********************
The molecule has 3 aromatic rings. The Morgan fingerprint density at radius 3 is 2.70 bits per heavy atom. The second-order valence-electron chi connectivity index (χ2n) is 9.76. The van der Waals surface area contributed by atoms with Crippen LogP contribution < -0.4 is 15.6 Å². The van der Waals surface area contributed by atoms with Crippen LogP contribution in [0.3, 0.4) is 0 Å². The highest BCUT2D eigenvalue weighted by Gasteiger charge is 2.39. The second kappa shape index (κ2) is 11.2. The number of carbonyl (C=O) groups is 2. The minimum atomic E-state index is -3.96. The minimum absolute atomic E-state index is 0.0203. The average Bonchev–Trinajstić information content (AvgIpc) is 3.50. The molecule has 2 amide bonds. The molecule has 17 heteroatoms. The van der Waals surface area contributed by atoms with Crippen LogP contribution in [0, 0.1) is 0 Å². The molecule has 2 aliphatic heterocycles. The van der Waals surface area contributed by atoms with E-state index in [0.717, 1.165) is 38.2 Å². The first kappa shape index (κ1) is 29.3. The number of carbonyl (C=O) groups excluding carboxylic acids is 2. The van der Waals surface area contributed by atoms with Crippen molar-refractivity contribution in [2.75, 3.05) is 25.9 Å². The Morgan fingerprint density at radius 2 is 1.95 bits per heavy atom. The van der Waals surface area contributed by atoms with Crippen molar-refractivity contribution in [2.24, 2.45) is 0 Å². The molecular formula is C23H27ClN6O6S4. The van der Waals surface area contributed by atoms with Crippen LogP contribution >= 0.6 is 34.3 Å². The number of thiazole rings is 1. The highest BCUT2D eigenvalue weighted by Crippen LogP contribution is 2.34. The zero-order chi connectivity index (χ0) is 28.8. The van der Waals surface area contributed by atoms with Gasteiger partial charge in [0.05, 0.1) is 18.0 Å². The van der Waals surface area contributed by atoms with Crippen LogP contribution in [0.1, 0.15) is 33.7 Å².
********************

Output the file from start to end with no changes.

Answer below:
The molecule has 3 aromatic rings. The Morgan fingerprint density at radius 3 is 2.70 bits per heavy atom. The second-order valence-electron chi connectivity index (χ2n) is 9.76. The van der Waals surface area contributed by atoms with Crippen LogP contribution < -0.4 is 15.6 Å². The van der Waals surface area contributed by atoms with Crippen LogP contribution in [0.3, 0.4) is 0 Å². The highest BCUT2D eigenvalue weighted by Gasteiger charge is 2.39. The second kappa shape index (κ2) is 11.2. The number of carbonyl (C=O) groups is 2. The minimum atomic E-state index is -3.96. The minimum absolute atomic E-state index is 0.0203. The average Bonchev–Trinajstić information content (AvgIpc) is 3.50. The molecule has 2 amide bonds. The molecule has 17 heteroatoms. The van der Waals surface area contributed by atoms with Crippen LogP contribution in [0, 0.1) is 0 Å². The molecule has 2 aliphatic heterocycles. The van der Waals surface area contributed by atoms with E-state index in [0.717, 1.165) is 38.2 Å². The first kappa shape index (κ1) is 29.3. The number of carbonyl (C=O) groups excluding carboxylic acids is 2. The van der Waals surface area contributed by atoms with Crippen molar-refractivity contribution in [2.75, 3.05) is 25.9 Å². The Morgan fingerprint density at radius 2 is 1.95 bits per heavy atom. The van der Waals surface area contributed by atoms with Crippen molar-refractivity contribution in [2.24, 2.45) is 0 Å². The molecular formula is C23H27ClN6O6S4. The van der Waals surface area contributed by atoms with Crippen LogP contribution >= 0.6 is 34.3 Å². The number of thiazole rings is 1. The highest BCUT2D eigenvalue weighted by Crippen LogP contribution is 2.34. The zero-order chi connectivity index (χ0) is 28.8. The van der Waals surface area contributed by atoms with Gasteiger partial charge in [0.05, 0.1) is 18.0 Å². The van der Waals surface area contributed by atoms with Crippen LogP contribution in [0.1, 0.15) is 33.7 Å².